December 21, 2020   5 mins

“It is not enough to succeed. Others must fail.” You just have to look at how many writers have given us a variation on these words — Somerset Maugham, Iris Murdoch and Gore Vidal among others — to see how closely the literary world observes the exchange rate between failure and success.

In books, failure beats success: we all like a bit of schadenfreude, and it is frankly easier to write about loss and adversity than about life as a frictionless track. “Happiness writes with white ink on white pages,” according to the French playwright and essayist Henry de Montherlant, who at least gave his obituarists something to work with when he shot himself in the throat.

One writer of the 20th century captured both success and failure in a way that characterised not just his writing but his life and death. F. Scott Fitzgerald died 80 years ago today, suddenly, from a heart attack at the age of 44. To understand the man we need to remember the importance of aspiration in his life: it took him to Princeton University, to homes in Manhattan’s Upper West Side and Long Island, to hobnobbing on the Riviera with Picasso and Cole Porter, and into marriage to society beauty Zelda Sayre.

In the late 1930s, Fitzgerald earned $91,000 in 18 months – $1.6m today. Yet he died believing himself a failure (“My God I am a forgotten man,” he wrote to Zelda months before his death), and the newspapers agreed. He was, as the Chicago Daily News put it at the time, “almost as remote from contemporary interest as the authors of the blue-chip stock certificates of 1929”. As a hack in his final years, “he was still writing good copy, but no one was mistaking a story writer for the Herald of an Era”.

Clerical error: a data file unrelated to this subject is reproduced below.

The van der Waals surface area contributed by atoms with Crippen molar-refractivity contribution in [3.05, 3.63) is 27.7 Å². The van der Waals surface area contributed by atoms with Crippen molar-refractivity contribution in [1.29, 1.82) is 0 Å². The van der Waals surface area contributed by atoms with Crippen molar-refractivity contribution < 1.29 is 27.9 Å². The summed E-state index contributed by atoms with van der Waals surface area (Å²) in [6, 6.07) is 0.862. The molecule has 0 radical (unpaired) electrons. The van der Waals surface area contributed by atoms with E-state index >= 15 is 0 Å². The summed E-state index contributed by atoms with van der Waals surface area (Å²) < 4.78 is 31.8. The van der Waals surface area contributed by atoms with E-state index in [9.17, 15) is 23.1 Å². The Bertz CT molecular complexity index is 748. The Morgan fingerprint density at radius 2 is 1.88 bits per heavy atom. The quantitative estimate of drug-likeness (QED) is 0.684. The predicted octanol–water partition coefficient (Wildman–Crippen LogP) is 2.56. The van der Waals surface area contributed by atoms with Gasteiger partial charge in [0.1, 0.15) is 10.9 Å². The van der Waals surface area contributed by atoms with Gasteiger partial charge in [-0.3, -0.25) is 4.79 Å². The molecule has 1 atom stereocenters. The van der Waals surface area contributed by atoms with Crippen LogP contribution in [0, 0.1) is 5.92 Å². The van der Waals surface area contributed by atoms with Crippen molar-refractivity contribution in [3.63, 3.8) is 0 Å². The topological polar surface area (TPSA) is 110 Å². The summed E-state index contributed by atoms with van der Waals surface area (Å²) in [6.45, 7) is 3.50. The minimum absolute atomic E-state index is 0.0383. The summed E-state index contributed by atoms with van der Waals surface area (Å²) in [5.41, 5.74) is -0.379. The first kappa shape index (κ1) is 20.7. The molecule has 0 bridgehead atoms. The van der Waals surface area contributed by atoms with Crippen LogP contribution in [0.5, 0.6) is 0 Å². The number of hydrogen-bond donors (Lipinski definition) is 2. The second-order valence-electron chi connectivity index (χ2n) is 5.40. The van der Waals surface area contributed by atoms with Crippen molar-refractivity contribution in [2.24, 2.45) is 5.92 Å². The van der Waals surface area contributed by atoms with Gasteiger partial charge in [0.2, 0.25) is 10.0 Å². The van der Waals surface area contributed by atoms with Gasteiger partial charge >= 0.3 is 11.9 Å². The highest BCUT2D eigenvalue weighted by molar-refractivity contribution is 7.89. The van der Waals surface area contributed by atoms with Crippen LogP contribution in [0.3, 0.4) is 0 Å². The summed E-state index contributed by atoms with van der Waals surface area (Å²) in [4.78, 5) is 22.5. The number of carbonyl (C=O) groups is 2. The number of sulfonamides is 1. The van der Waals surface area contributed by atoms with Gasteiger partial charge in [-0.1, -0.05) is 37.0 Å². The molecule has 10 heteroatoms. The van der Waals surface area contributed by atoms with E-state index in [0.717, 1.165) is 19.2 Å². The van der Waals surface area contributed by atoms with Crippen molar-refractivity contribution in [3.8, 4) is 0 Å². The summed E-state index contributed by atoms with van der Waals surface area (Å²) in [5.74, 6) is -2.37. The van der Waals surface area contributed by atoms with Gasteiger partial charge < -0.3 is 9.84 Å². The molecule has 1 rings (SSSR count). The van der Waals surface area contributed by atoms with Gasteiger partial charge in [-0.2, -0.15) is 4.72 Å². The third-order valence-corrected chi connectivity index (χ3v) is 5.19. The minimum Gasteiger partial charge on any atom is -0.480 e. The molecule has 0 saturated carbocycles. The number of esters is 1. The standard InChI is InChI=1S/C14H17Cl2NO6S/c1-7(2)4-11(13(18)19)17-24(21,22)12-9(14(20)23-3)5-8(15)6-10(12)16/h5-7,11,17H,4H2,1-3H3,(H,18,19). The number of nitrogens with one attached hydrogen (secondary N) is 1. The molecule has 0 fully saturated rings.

With his success as an early chronicler, therefore effective creator, of the Jazz Age – the Herald of an Era after all – Fitzgerald was able to buy his way into the lifestyle he had always longed for. It was an ambivalent adoration: he wrote that even with “the jingle of money in his pocket”, he “would always cherish an abiding distrust, an animosity, toward the leisure class”. Nonetheless, he worked “for money with which to share their mobility and the grace that some of them had brought into their lives”. The early success of his smash hit debut novel This Side of Paradise (1920) brought him to a world of “ineffable toploftiness and promise” and instilled in him the conviction, never quite eradicated, that “life is a romantic affair”. Yet within a couple of years he was an alcoholic, and his marriage punctuated with bust ups.

The balancing act of success and failure would follow throughout his life, and is given its finest artistic expression in his greatest and best-loved novel The Great Gatsby, published in 1925. Gatsby is a story of failure masquerading as success, about a man who invented his own past to win the love of a woman whose “voice is full of money”. The love is doomed, of course – romantically so – though that hasn’t stopped the modern appropriation of Gatsby as a sexy glamour theme for parties, by people who have forgotten or never knew that the story culminates in a car crash with a woman killed and her breast torn off, “swinging loose like a flap”.

By the 1930s, though, Fitzgerald was no longer a hot name — he had taken nine years to follow up The Great Gatsby with Tender is the Night, and the book had a mixed reception — and he descended into a period of alcoholic depression where he “cracked like an old plate”.